President Gatti Santana briefs the UN Security Council on progress of Mechanism work
The President of the International Residual Mechanism for Criminal Tribunals (Mechanism), Judge Graciela Gatti Santana, today presented the Mechanism’s twenty-first progress report to the United Nations Security Council (Council) in New York. This was President Gatti Santana’s first address to the Council since she assumed office on 1 July 2022.
At the outset, President Gatti Santana remarked on the significant progress made in relation to the Mechanism’s pending judicial caseload. In this regard, she noted there were only two main cases remaining before the Mechanism, namely the trial against Mr. Félicien Kabuga, which commenced on 29 September in The Hague, and the Stanišić and Simatović appeal proceedings.
In relation to the Kabuga case, President Gatti Santana praised the innovative and efficient conduct of the trial proceedings, adding that 20 out of the approximately 50 in-court Prosecution witnesses are expected to be heard by the end of this year, while the projection for the completion of the trial phase remains by September 2024. Regarding the Stanišić and Simatović case, the President indicated that the in-person appeal hearing is scheduled to take place on 24 and 25 January 2023, with the delivery of judgement expected by June 2023.
Turning to other matters, the President remarked on the importance of full cooperation of States with the Mechanism, including in contempt of court cases. To this end, referring to the Jojić and Radeta case, she expressed her disappointment and called once again on the Republic of Serbia to meet its “unequivocal obligation to cooperate with the Mechanism”.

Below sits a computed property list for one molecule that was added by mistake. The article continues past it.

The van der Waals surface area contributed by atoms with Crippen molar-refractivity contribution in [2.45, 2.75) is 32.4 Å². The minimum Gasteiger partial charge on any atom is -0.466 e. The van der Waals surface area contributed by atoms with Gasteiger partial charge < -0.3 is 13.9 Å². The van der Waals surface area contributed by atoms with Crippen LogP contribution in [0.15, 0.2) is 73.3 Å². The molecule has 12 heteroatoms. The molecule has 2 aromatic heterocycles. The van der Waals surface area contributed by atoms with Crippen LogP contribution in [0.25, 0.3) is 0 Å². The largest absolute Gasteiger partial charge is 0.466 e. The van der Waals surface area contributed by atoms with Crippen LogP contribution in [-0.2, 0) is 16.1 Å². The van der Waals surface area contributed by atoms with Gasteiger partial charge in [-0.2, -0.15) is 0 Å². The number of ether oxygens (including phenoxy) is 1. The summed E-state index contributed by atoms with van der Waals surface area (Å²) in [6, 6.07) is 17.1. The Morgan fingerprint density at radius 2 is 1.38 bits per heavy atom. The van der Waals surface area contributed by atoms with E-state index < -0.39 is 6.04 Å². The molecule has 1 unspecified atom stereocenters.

President Gatti Santana then raised the situation of the eight acquitted or released persons who were relocated to Niger in December 2021, and who have since been “living under de facto house arrest, despite them being free men”. The President called upon State assistance in finding an urgent solution to this crisis, noting that “our collective inability to find a durable solution not only reflects negatively on the Organisation but also on the credibility of international justice as a whole”.
In reference to resolution 2637 (2022), adopted by the Council in June, President Gatti Santana reported that the Mechanism has started developing a strategy to guide the Mechanism’s transition to a truly residual court, starting with a “roadmap to develop a Mechanism-wide scenario-based workforce plan”. The President briefly explained the three drawdown phases laid out by the roadmap, including the first phase of completing the ad hoc judicial activities and the tracking of fugitives; the second phase of focusing exclusively on the Mechanism’s continuous residual functions; and the third phase, in which even these functions will have a greatly-reduced workload.
Noting that the Mechanism’s ability to plan for the future is dependent on its ability to address present challenges, the President reiterated the critical importance of further support in the enforcement of sentences. In this context, she appealed to other States to join the 13 enforcement States that are currently assisting the Mechanism in this crucial area.
Finally, President Gatti Santana urged the international community to remain steadfast in its commitment to the fight against impunity, while underscoring the need to continue countering genocide denial, revisionism and the glorification of war criminals by defending and disseminating the truth. The President emphasised that justice and peace “are the most pressing needs of today’s world” and that the Mechanism is proud of its contribution in this regard.